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5 trends driving coliving

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coliving: the future of urban housing

More and more young people are choosing to live together in a shared home or apartment. While this has been a cost- and space-effective habit for students residing in campus accommodation, the trend is now outgrowing its origin. Young working people, entrepreneurs and freelancers are increasingly drawn to the coliving lifestyle. While cost-effectiveness remains a compelling advantage, there are several other drivers behind the coliving trend. We have highlighted the 5 main trends.

trend 1: urbanisation

It’s no secret that urbanisation has, for a long time already, seen an increase in the number of people moving to large cities. But along with a growing population, this trend is only accelerating. By 2030, the world is projected to have 43 megacities. By 2050, 68% of the global population will live in cities. With so much demand for urban life, coliving represents a practical solution. It’s no coincidence that city centres consist of apartment buildings while the suburbs are home to houses with a garden, driveway and garage. As our cities will continue to become more and more dense, coliving will expectedly move from a recent trend to a widespread habit.

trend 2: cost of city living

Along with increased demand for city living comes the increased costs of urban lifestyles. The larger and more popular the city, the steeper the increase in cost of living. The correlation seems logical , but it poses a dilemma to the young individuals who seek to start their lives and careers in a city that is borderline too expensive for them. Once again a practical solution, coliving offers these individuals the opportunity to seize the city lifestyle, while sharing sufficient space and facility to make it affordable.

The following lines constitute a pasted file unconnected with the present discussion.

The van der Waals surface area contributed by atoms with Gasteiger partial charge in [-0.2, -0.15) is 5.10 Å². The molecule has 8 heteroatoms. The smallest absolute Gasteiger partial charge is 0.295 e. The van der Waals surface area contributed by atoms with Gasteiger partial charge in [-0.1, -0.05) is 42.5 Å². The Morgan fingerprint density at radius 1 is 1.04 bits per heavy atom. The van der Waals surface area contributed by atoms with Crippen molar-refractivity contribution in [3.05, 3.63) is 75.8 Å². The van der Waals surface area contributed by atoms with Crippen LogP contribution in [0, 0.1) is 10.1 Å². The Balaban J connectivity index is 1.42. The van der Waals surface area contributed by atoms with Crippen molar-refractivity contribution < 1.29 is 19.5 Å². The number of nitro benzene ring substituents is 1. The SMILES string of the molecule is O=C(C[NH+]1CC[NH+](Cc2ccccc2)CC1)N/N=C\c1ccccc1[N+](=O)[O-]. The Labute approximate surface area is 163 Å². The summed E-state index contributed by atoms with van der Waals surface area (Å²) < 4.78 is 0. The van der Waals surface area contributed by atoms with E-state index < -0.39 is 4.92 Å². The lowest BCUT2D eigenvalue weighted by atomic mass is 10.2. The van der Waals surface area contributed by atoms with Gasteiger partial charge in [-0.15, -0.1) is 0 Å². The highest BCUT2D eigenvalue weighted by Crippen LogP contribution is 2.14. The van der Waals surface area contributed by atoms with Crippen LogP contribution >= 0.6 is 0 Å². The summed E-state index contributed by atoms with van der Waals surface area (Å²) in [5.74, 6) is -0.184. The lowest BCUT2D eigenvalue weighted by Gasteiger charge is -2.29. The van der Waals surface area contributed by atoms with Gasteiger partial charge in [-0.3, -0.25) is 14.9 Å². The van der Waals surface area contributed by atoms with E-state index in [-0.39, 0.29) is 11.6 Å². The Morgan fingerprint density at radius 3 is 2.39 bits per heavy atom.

trend 3: consumption over ownership

Along with increased demand for city living comes the increased costs of urban lifestyles. The larger and more popular the city, the steeper the increase in cost of living. The correlation seems logical , but it poses a dilemma to the young individuals who seek to start their lives and careers in a city that is borderline too expensive for them. Once again a practical solution, coliving offers these individuals the opportunity to seize the city lifestyle, while sharing sufficient space and facility to make it affordable.

trend 4: work-life blending

Another common difference between millennials and previous generation is their attitude towards work. Millennials care more about personal engagement and working on something with impact than about their salary or benefits, much to the contrary of their parents’ generation. As a result, they blur the boundary between working life and personal life. ‘Colivers’ want to mingle with other likeminded youngsteres and globetrotters of all walks of life. Along with rise of in coworking spaces and shared offices, coliving concepts provide their members not only with a home, but also with areas, facilities and events around social interaction.

trend 5: digital nomads

 In line with the desire to work on something self-fulfilling or impactful, more and more people are working as freelancers and entrepreneurs. As the first generation that grew up alongside the internet, a whole new variety of professions (and skills) have entered the workforce: web developers, online marketeers, software engineers, designers and more. The difference to freelancers of past generations is that these can work from anywhere — and often do. You don’t have to be a job-hopper to be a globetrotter anymore, as you can be working on the same thing from a new location every month or year. When you ask yourself where you will live and work from, both questions share a single answer: coliving.

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